Maintaining Long Term Desire: Introducing Kink

Sexual variety is key to satisfying partnerships, but doesn’t require multiple partners. For those in partnered relationships (monogamous or polyamorous), adding kink to your sex is an easy and safe (yes, safe!) way to energize your sex life. If you’re new to kink or simply curious, don’t worry! Kink doesn’t require a down payment on a dungeon. With just an open mind, you can turn the ordinary into an excitement that you may not have felt since the start of your relationship.

Why Kink Enhances Relationships
Kink allows us to explore parts of ourselves that we often must keep hidden in our day to day life. For instance, let’s say you have submissive fantasies (a partner spanking you, name-calling, or “forcing” you to lick their fee). During the day, you might operate from a more dominant position: you tell people what to do at work; perhaps you have children that need parenting. By adding kink into your relationship, you are enhancing not only sex, but your entire life.

You also get to see sides of your partner that may be foreign to you. Some partners take a more of a “submissive” role in their daily routine. They like it when you handle finances and travel planning. Yet in the bedroom, there may linger a secret side that wants to sit on your face and bark orders - hot, right?

Kink allows us to have sexual experiences that get our adrenaline going both mentally and physically. It allows us to act out scenarios in the bedroom that couldn’t exist in our everyday life (except for folks who live in a 24/7 dynamic). What about that fantasy of doctor/patient role-play? “Playing doctor”, performing an inappropriate medical examination? Hot!

When you’re New to Kink
As kink becomes more mainstream, more vanilla folks (non kinky people whose sex life is deemed “traditional”) have either recognized that they’re possibly more kinky, or have more interest in kink than they realized. Previously, kink often seemed like a dark and daunting sexually-awakened dungeon. For some it felt intimidating, and it might still feel that way. Small steps are often a great way to add kink to your sex life. An activity for those exploring is to create a spreadsheet with a column for “yes,” “maybe,” and “no.” The “maybe” represents what the kink community refers to as your “soft limits,” and the “no” your hard limits. (Some use “green,” “yellow,” and “red” when creating these lists.) Yes, or green, means things that you absolutely want to try. Maybe, or yellow, refers to what you’re curious about, but a little unsure of. And No, or red, is anything that’s off limits.

Whether it’s dirty talk, slapping, watersports…everyone’s limits are acceptable! Exchanging kinky spreadsheets (who knew Excel could be hot?) is an excellent way to share fantasies with your partner. And, if you need a guide, check out our recommended Yes/No/Maybe List

How to start
Once you’ve hashed out what turns you both on, it’s time to play.

Let’s start with bondage: does the more dominant partner want to tie up the submissive? Once you’ve decided, get to shopping. Now, while online retailers such as Babeland or the Kink Store sell top-notch products (and the employees at local adult shops tend to be extremely knowledgeable), you don’t have to break out the wallet yet. You can get kinky with what you have at home. A belt often works as great as handcuffs (and the act of removing a belt can be just as hot as handcuffs). Pro Tip: this works wonderfully with teacher/student or boss/secretary roleplay.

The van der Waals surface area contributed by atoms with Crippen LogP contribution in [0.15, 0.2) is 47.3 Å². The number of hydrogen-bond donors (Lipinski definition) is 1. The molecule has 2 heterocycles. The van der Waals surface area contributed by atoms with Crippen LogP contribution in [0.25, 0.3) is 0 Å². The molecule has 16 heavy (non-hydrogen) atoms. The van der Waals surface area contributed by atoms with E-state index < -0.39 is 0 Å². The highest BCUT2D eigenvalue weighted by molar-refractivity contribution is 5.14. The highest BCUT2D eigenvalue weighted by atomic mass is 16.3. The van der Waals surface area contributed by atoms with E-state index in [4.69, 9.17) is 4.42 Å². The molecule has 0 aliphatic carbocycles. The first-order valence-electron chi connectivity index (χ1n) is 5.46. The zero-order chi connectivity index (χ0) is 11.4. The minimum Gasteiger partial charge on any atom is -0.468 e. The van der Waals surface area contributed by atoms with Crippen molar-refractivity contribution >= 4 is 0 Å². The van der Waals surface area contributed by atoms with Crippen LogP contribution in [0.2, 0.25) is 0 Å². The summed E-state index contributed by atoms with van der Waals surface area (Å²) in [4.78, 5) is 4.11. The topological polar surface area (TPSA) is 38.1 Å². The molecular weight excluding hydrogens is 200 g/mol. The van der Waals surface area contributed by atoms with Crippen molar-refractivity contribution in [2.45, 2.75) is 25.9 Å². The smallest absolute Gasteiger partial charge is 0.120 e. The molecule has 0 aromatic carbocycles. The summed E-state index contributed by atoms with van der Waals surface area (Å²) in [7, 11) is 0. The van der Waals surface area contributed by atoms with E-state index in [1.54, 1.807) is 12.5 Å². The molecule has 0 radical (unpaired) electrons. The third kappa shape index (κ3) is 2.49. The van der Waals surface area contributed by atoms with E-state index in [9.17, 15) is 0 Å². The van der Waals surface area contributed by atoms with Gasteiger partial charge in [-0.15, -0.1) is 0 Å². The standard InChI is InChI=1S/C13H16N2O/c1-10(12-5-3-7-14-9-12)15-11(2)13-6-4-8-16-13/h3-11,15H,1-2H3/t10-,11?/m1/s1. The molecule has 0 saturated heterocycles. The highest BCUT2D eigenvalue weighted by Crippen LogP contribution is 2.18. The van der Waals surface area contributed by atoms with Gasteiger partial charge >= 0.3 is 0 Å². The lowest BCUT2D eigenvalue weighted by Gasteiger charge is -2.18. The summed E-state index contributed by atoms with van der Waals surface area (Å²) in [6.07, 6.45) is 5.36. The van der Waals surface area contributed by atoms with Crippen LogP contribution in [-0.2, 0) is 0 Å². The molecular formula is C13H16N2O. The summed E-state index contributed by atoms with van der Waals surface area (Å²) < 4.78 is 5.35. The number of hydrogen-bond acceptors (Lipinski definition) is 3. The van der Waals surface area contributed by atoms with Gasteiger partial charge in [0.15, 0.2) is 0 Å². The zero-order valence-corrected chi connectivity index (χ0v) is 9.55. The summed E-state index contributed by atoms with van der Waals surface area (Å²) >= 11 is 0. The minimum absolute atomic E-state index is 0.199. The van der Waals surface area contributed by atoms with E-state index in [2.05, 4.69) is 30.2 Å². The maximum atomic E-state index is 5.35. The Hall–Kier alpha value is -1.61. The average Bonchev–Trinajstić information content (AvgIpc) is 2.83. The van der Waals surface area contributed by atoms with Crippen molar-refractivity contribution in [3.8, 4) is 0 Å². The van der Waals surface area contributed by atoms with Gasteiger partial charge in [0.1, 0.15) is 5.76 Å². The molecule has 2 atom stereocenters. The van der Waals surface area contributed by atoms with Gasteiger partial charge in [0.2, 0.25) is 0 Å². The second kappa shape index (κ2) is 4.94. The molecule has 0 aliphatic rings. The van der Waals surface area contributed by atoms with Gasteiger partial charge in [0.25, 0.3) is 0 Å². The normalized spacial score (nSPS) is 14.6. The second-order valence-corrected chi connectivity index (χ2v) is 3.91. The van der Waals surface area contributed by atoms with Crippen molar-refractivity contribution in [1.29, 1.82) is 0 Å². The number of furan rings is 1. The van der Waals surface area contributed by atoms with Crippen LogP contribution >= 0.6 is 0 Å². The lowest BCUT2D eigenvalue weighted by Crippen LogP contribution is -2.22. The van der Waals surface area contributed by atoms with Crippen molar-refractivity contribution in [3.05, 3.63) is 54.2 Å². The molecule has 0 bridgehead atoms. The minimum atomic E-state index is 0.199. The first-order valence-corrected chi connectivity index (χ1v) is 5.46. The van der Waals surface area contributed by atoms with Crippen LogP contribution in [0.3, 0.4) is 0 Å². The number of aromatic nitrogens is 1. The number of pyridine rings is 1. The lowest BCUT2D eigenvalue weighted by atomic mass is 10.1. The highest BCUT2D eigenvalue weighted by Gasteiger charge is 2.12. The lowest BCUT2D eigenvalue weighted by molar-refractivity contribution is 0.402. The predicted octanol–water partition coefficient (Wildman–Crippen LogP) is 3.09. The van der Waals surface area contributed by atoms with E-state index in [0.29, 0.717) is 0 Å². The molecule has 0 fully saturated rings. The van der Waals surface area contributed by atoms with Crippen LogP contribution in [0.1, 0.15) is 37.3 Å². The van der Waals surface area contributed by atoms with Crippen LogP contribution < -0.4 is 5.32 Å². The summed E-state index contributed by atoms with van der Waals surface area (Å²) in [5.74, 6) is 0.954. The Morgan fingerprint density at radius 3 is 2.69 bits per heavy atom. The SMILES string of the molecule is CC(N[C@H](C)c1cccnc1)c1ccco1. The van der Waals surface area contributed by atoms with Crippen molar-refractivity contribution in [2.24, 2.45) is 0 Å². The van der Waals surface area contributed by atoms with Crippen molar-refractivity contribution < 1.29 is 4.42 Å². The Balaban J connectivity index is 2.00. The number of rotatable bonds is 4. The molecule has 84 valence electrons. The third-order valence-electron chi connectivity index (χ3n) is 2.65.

Likewise, if you’re curious about impact play, before you buy paddles or whips, try spanking with your hand, or a wooden kitchen spoon or spatula. Turning thoughts into reality before you go all-in with your money and products can help ease you into finding your kink.

For more guidance:

  • Watching youtube instruction videos (such as “guide to spanking”)
  • Reading kink or BDSM 101 books (such as The Ultimate Guide to Kink: BDSM, Role Play and the Erotic Edge by Tristan Taormino)
  • Consulting with a sex therapist or sex educator

Kink Is Healthy
A note about consent and mutual care: At first, especially if you’re exploring D/S (dominance and submission), kink can seem counterintuitive for some with progressive views about how to treat someone. In particular, a common concern is something along the lines of, “How can I be a feminist and also want to be slapped and called a slut in bed?”

Sexuality has been so repressed by society that taking control of your desires and fantasies is really as feminist as it gets, regardless of your gender. We live in a sex-negative patriarchal society in which religions and customs have affected the way we view sex. Those systems want us to view sex in a rigid, controlled way (only between a cisgender man and a cisgender woman, in the dark, in missionary position, for the sole purpose of procreation).

Even if you challenge parts of that narrative, others problematic aspects may live and thrive within your beliefs about your own sexuality and sexual desires.

Regardless of if you want kids or your gender or sexual orientation, very few of us would be satisfied if that’s the only way we had sex.

Claiming your sexuality and kinks is more than simply a rebellious act. It’s brave, and it’s your right. You deserve to have the sex life of your dreams. To do so is not only sexually fulfilling, but it can make your relationships stronger than ever.

Blog authors all hold positions at the Gender & Sexuality Therapy Collective (G&STC). For more information about our therapists and services please contact us.